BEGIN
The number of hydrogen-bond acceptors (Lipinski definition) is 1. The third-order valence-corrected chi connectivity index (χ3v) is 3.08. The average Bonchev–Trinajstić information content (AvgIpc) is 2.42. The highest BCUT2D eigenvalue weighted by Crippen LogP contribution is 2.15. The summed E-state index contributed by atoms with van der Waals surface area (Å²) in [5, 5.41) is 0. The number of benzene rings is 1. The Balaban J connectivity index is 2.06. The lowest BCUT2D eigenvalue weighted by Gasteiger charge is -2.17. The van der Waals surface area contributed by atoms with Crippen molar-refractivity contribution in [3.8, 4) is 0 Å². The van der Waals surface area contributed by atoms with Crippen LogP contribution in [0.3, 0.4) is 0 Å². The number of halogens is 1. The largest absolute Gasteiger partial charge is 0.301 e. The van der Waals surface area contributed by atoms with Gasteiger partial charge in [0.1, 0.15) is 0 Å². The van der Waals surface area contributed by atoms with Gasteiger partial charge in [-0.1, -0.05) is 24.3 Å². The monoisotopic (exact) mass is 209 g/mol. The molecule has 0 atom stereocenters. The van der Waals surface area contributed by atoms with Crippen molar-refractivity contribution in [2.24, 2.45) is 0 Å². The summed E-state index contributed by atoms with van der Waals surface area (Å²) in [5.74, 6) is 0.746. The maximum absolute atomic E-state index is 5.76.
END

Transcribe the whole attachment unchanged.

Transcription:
The number of hydrogen-bond acceptors (Lipinski definition) is 1. The third-order valence-corrected chi connectivity index (χ3v) is 3.08. The average Bonchev–Trinajstić information content (AvgIpc) is 2.42. The highest BCUT2D eigenvalue weighted by Crippen LogP contribution is 2.15. The summed E-state index contributed by atoms with van der Waals surface area (Å²) in [5, 5.41) is 0. The number of benzene rings is 1. The Balaban J connectivity index is 2.06. The lowest BCUT2D eigenvalue weighted by Gasteiger charge is -2.17. The van der Waals surface area contributed by atoms with Crippen molar-refractivity contribution in [3.8, 4) is 0 Å². The van der Waals surface area contributed by atoms with Crippen LogP contribution in [0.3, 0.4) is 0 Å². The number of halogens is 1. The largest absolute Gasteiger partial charge is 0.301 e. The van der Waals surface area contributed by atoms with Gasteiger partial charge in [0.1, 0.15) is 0 Å². The van der Waals surface area contributed by atoms with Gasteiger partial charge in [-0.1, -0.05) is 24.3 Å². The monoisotopic (exact) mass is 209 g/mol. The molecule has 0 atom stereocenters. The van der Waals surface area contributed by atoms with Crippen molar-refractivity contribution in [2.24, 2.45) is 0 Å². The summed E-state index contributed by atoms with van der Waals surface area (Å²) in [5.74, 6) is 0.746. The maximum absolute atomic E-state index is 5.76.